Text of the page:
Do I offer clients original photos along with adjusted versions?

Discussion in 'Business of Photography' started by denise_cuc, Jan 13, 2011.

  1. I'm not sure how to offer my photos to clients. I specialize mainly in children's portraits and I like to create a different version of a few of my favorite shots for each gallery. I can't decide if I should offer the original version (which is obviously retouched and color corrected) or just the enhanced version or both. Or, do I offer an entire album as vintage, for example, as well as original? That seems like a lot of work.
    What do you do and does it work well with your clients? Thanks!
    00Y1Ok-320435584.jpg
     
  2. if you have time to processes all those combinations and you think it's making you money by doing that,
    provide both. I've done one or two processed for my artistic look and it's gone over well . . . That said, you
    really should first know why the client choose you for the shoot . . If they choose you for your creative
    talent they expect it, if you dont deliver it what sets you apart from the guy next door? Ask yourself what
    you clients wants and why they hired you . . . .
     
  3. Only give them the final output, you might get unfairly judged on the original. You are an artist you have 1 vision/version.
    A sculptor wouldn't hand over a finished piece (the statue) with the unfinished piece (a piece of rock) to his clients.
     
  4. This is in the business section so i assume youre trying to make a business. If youre in business, and youre trying to make money your feelings and your passion and your "art" are secondary. Unless youre well established or have all the money backing you till the cows come home, at some point you will have to shoot things that are not as artful as a sculpture. Some clients want real, true to life and do not want alterations, if youre in the portrait business you have to be willing to do both, unless youre at a point that you choose youre clients, they do not choose you . . . You should know up front what the client wants, but dont be afraid to tease them a bit with some artful processing . . . maybe have framed samples of some of that kind of stuff hung around the studio so they can see it . . .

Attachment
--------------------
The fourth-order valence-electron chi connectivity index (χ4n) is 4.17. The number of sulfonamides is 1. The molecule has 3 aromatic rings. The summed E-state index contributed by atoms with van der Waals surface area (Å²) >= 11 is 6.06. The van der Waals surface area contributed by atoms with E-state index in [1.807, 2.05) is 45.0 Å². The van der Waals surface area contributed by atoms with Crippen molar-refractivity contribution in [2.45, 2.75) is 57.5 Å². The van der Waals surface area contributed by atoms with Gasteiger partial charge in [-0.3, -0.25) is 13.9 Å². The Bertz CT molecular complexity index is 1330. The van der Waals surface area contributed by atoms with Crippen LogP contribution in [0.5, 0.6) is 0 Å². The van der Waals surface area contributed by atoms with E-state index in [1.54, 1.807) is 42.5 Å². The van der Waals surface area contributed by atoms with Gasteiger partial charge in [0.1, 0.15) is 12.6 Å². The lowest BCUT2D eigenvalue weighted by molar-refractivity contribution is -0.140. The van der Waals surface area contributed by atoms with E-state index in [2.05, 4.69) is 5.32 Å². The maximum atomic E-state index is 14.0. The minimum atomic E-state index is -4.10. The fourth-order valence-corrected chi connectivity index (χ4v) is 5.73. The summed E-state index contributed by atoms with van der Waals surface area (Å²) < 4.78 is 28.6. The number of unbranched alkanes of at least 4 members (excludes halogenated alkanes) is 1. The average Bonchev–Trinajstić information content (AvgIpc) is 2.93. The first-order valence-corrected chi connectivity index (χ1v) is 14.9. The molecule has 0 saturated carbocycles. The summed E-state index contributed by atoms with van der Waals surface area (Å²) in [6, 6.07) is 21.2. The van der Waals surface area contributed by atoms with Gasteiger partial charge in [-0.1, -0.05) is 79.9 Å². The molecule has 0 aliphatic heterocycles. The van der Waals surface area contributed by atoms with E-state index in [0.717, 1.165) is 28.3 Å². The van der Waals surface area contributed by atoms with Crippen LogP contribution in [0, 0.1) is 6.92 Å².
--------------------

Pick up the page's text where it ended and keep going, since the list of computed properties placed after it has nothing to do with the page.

5. Combining parts of two previous comments rerpesents my approach:
    "Ask yourself what you clients wants and why they hired you . . . . Only give them the final output"
    The last thing I'd want is to have a client pondering which version is best. The last thing I'd want as a businessperson is for the client to ponder why I didn't know which version is best.
     
  6. Yup. I never allow people to see the originals, just the final product. BTW, I provide a Facebook image that is sized correctly and adjusted to look good on the computer screen. I get a TON of referrals from people who love the image and ask who did it. I tell clients to please let them know and refer people to me. I throw this into the portrait package I do, but I also give a meaningful shot to businesses who use me for commercial work, so they can use it on their page as well. The license is very specific to social media sites though.
     
  7. I always give my clients the versions I feel most suit their images. Occassionally I get a request along the lines of "can we make this B&W" or "can we also have this in colour", but these are usually for less than 0,5% of total deliverables, so...
    I'd say, give them your versions and see how they handle it...
     
  8. I'm with the other responders, you are being hired for your vision so give them that. There really is no need to supply an alternate version - I think it may come across as a lack of confidence in your final version.
    Apropos of nothing really, but I would have removed the dark background object on the left hand side - it really pulls your eye away from the subject's eyes (look at the image and place a finger over the dark area to see what I mean). Apart from that, I really like your desaturated version and I'm sure your clients will be thrilled.
     
  9. Last summer, I allowed a client to preview some original images from her wedding shoot.
    I DEFINITELY won't be repeating that mistake!
     

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